The air is loud with bees.
I am standing in a channel of ferns and berry-cane scrub, and I have picked my way off the path — to stand surrounded by azaleas.
I’ve wanted to do this for years.
Near Berry Lake in Pittsfield State Forest, azalea bushes cover a hilltop, and since my colleagues told me about them I’ve wanted to find them in the few days a year when they bloom.
Head up West Street and follow the signs (right on Churchill Street and left on Cascade). Through the park entrance you can follow the paved road straight up Berry Mountain. When you wind out from the trees and begin to pass brilliant pink bushes on either side, keep on around the turn and you’ll find a bumpy gravel pull-off, and the hills fall away to leave you looking sharply down over New York state.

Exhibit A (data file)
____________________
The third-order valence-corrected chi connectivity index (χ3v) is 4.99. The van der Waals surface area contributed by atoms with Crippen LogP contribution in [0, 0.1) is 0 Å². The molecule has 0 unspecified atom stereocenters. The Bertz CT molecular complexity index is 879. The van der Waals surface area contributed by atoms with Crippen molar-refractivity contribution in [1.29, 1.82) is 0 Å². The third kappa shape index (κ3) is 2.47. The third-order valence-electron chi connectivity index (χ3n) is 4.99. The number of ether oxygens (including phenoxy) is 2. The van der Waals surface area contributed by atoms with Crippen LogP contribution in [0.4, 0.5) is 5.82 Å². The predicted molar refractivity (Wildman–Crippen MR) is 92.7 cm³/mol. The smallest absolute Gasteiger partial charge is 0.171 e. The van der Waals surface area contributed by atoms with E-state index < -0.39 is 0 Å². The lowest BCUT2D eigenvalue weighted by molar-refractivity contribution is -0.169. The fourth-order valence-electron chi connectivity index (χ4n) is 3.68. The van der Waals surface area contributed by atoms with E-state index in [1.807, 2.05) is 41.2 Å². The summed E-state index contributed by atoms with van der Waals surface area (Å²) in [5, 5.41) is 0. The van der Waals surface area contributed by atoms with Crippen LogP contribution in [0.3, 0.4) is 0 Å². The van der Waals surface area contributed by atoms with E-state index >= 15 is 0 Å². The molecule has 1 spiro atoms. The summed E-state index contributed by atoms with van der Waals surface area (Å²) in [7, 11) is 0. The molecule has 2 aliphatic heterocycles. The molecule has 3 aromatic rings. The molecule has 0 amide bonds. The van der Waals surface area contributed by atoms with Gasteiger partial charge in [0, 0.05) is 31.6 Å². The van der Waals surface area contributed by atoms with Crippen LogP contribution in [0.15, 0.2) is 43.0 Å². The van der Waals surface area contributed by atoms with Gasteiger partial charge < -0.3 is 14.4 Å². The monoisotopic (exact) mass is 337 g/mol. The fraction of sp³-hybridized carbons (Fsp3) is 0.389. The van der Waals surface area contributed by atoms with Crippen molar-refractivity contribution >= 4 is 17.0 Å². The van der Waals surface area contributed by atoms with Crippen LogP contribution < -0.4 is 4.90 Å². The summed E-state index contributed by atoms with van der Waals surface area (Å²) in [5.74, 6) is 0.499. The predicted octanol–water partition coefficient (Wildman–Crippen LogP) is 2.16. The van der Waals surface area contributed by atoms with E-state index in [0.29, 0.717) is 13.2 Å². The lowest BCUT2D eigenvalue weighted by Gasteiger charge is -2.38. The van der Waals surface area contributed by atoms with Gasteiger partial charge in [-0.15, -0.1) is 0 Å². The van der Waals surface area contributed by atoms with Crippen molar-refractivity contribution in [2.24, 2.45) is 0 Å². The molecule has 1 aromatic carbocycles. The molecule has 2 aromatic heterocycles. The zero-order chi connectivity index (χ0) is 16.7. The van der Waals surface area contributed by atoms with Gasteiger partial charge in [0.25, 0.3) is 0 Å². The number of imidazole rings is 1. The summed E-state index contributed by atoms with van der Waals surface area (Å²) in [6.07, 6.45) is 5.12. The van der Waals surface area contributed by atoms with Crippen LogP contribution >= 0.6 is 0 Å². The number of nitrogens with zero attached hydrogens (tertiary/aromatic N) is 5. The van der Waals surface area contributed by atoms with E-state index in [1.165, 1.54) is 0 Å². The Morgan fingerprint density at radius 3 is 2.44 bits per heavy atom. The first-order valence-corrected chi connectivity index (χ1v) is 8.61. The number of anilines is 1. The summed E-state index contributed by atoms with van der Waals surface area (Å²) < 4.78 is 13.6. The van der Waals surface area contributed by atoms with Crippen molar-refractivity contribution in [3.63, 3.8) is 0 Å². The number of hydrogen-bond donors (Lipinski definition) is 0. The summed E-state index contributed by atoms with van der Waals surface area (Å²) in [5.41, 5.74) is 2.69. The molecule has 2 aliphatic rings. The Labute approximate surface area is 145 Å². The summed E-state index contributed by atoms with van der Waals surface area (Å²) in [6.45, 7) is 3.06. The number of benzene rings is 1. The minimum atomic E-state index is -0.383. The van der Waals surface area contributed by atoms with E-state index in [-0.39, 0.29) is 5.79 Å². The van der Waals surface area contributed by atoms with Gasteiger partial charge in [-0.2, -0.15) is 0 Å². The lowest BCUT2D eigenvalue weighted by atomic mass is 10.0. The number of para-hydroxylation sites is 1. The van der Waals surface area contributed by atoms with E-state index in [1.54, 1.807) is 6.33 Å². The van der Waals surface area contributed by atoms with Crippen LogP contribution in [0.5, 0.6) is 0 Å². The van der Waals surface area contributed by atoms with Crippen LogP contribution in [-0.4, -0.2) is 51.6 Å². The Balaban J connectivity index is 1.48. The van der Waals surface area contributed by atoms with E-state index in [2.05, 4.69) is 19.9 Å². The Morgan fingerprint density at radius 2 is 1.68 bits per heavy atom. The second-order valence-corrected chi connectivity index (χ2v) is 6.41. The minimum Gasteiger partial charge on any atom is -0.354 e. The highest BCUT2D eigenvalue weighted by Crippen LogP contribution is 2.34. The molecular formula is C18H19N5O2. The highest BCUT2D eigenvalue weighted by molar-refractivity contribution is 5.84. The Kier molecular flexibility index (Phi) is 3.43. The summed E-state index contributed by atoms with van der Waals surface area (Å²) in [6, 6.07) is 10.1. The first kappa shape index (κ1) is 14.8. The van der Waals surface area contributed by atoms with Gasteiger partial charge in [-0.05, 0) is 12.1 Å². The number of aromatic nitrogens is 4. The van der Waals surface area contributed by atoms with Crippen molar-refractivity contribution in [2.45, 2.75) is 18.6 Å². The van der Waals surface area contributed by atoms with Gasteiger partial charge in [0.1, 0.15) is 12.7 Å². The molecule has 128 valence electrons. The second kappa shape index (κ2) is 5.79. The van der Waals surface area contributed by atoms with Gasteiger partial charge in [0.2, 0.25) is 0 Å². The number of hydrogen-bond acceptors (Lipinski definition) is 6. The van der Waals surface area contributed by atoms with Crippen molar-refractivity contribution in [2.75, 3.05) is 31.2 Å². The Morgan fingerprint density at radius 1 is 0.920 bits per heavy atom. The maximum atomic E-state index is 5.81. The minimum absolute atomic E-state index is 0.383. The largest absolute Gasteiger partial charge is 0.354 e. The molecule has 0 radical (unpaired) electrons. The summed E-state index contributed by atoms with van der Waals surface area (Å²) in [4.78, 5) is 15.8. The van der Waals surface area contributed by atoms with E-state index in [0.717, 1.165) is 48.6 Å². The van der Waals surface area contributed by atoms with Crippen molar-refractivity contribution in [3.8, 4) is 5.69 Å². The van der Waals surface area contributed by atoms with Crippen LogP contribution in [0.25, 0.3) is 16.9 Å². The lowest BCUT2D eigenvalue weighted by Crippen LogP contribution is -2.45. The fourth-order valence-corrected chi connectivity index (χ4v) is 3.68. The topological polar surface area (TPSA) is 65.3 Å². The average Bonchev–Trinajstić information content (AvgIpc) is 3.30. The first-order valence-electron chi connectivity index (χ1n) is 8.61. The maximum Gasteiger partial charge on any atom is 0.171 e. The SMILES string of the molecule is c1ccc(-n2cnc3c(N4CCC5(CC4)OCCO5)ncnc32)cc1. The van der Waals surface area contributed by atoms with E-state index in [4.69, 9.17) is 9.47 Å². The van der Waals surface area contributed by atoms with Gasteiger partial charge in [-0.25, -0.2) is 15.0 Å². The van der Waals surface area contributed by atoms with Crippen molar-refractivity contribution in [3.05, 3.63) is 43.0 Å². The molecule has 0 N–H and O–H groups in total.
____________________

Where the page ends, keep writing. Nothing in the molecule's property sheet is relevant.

Here you can follow mown pathways over the hill into stands of birch and white pine and lily of the valley, and out again to the another burst of pink.
Pink sounds frail somehow — maybe it’s the tinny sound of the word — but stand surrounded by petals and deep rose tendrils high overhead, brushing away whatever buzzing specks come looking on the sweet air, and pink suddenly has force.
Pink is as ripe as the watermelon in the first salad of the summer with feta cheese and olives, and peppermint fresh from the garden. It also goes well with gin and tonic and lime and gentle conversation on the porch.
This column first ran five years ago as a By the Way in my time at Berkshires Week. Today I went back again. The azaleas are just past their peak now and the bumblebees are still loud in the blossoms. In the photo at the top, you can see a bloom above Berry Pond today. Photo by Kate Abbott